The traditional organizational workplace is dramatically changing. An increasing number of organizations are employing workers who are physically and geographically dispersed and electronically dependent on each other to accomplish work (Gibson & Cohen, 2003; Griffith, Sawyer, & Neale, 2003). Recent technological advances, combined with more flexible job design, have helped increase the number of people working in distributed environments. Hence, more employees are working individually and on teams that seldom, if ever, meet face to face. These virtual employees have the same work responsibilities as traditional employees in addition to the challenge of operating within the dynamics of these newly designed mediated workplaces. Rapid developments in communication technology and the increasing influence of globalization and efficiency on organizations have significantly accelerated the growth and importance of virtual teams in contemporary workplaces. Virtual teams are becoming more commonplace because of the possibilities of a more efficient, less expensive, and more productive workplace. Additionally, distributed teams are less difficult to organize temporal organizational members than traditional co-located teams (Larsen & McInerney, 2002; Lurey & Raisinghani, 2001; Piccoli & Ives, 2003). Although there are apparent advantages of organizing work virtually, the challenge for new member integration lies in the fact that team members must communicate primarily through communication technology such as electronic mail, telephone, and videoconferencing or computer conferencing. This increased dependence on technology as a medium of communication significantly alters the way new members are socialized to work teams. Additionally, team members’ ability to use complex communication technologies varies across individuals. This variation potentially may lead to inter- and intra-group conflict, as well as creating organizational work ambiguity, which refers to the existence of conflicting and multiple interpretations of a work issue (Miller, 2006). This article addresses the challenges of virtual team socialization with regard to newcomer assimilation and how newcomer encounter is an embedded process of virtual team assimilation.
Effective communication is central to organizational and team socialization. The way individuals are socialized in a team may determine his or her success within the team and the successful achievement of organizational and team goals. Team socialization and the communication practices associated with newcomer integration have been researched extensively (e.g., Brockmann, & Anthony, 2002; Lagerstrom & Anderson, 2003) since Jablin (1982) first explored this multilayered process. Socialization occurs when a newcomer of a team acquires the knowledge, behavior, and attitudes needed to participate fully as a member of that team. Jablin (1987) framed the stages of socialization as anticipatory socialization, organizational assimilation (encounter and metamorphosis), and organizational exit. Although there is an abundance of literature on traditional organizational socialization, research on virtual team socialization is beginning to emerge (Ahuja & Galvin, 2003; Picherit-Duthler, Long, & Kohut, 2004; Long, Kohut, & Picherit-Duthler, 2004).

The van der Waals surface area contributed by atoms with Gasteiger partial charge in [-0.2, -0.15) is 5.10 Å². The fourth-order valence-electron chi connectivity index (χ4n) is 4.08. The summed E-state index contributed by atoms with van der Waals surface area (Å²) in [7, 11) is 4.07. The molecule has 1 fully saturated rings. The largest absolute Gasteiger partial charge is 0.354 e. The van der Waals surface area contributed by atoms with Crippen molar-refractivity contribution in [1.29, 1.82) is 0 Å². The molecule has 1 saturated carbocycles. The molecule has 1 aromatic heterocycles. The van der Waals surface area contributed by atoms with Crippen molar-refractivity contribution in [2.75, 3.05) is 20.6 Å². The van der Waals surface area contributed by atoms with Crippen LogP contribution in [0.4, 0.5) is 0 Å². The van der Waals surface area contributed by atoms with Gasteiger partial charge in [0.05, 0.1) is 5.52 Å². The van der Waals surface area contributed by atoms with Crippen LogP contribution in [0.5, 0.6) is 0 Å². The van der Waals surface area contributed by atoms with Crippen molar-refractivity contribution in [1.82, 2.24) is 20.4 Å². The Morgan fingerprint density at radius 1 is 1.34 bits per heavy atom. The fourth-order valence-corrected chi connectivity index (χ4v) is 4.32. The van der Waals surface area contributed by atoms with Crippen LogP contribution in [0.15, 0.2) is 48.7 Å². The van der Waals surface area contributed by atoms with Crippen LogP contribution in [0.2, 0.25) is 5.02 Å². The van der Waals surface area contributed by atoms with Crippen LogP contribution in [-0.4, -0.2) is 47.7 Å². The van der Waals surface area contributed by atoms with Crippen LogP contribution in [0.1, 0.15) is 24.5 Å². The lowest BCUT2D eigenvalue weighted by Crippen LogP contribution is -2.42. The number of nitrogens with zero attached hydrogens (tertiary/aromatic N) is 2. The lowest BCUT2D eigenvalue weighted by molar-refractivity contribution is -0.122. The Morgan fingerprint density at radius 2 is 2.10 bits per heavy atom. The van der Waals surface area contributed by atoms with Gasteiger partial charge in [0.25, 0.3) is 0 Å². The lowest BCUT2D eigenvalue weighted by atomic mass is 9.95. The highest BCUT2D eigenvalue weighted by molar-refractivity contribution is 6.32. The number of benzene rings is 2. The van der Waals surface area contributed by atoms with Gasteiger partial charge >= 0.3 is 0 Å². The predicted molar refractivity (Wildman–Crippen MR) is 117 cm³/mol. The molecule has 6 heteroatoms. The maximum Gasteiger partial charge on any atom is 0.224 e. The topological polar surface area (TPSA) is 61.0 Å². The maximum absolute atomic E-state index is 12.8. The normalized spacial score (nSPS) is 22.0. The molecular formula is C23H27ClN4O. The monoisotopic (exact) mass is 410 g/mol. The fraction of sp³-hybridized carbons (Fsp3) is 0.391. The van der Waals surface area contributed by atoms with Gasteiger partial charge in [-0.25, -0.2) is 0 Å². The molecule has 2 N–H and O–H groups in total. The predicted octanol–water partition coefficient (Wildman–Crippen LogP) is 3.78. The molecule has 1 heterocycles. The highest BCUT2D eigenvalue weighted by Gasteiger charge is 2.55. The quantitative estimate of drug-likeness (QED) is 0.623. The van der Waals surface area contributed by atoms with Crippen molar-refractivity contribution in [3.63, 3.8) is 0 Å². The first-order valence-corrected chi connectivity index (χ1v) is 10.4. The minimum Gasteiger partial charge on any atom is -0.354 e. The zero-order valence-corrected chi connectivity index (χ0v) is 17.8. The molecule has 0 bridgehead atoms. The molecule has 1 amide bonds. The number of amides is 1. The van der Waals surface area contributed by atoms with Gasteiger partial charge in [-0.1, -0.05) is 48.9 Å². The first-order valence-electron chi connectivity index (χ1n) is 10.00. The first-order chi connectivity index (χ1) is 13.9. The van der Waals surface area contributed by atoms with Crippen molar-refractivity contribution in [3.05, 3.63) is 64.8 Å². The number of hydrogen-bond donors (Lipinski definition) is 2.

Key Terms in this Chapter
Co-Located Team: A traditional team that shares a common goal and works toward that goal in a face-to-face, same-office environment.
Formal Mentoring: A deliberate pairing of a more skilled or experienced person with a lesser skilled or experienced one, with the agreed-upon goal of having the lesser skilled or experienced person grow and develop specific competencies.
Virtual Team: A group of geographically and organizationally dispersed workers brought together across time and space through information and communication technologies.
Informal Mentoring: The non-assigned pairing of an experienced person who respects, guides, protects, sponsors, promotes, and teaches a younger, less experienced personnel member who develops naturally at the discretion of the mentor and protégé, and persists as long as the parties involved experience sufficient positive outcomes.
Newcomer Encounter: A time for newcomers to learn behaviors, values, and beliefs associated with their jobs and organizations.
Swift Trust: A type of trust that develops quickly on the basis of shared tasks rather than on the basis of similar demographics or physical proximity.
Socialization: The process in which that member of a team acquires the knowledge, behavior, and attitude needed to participate fully as a member of the team.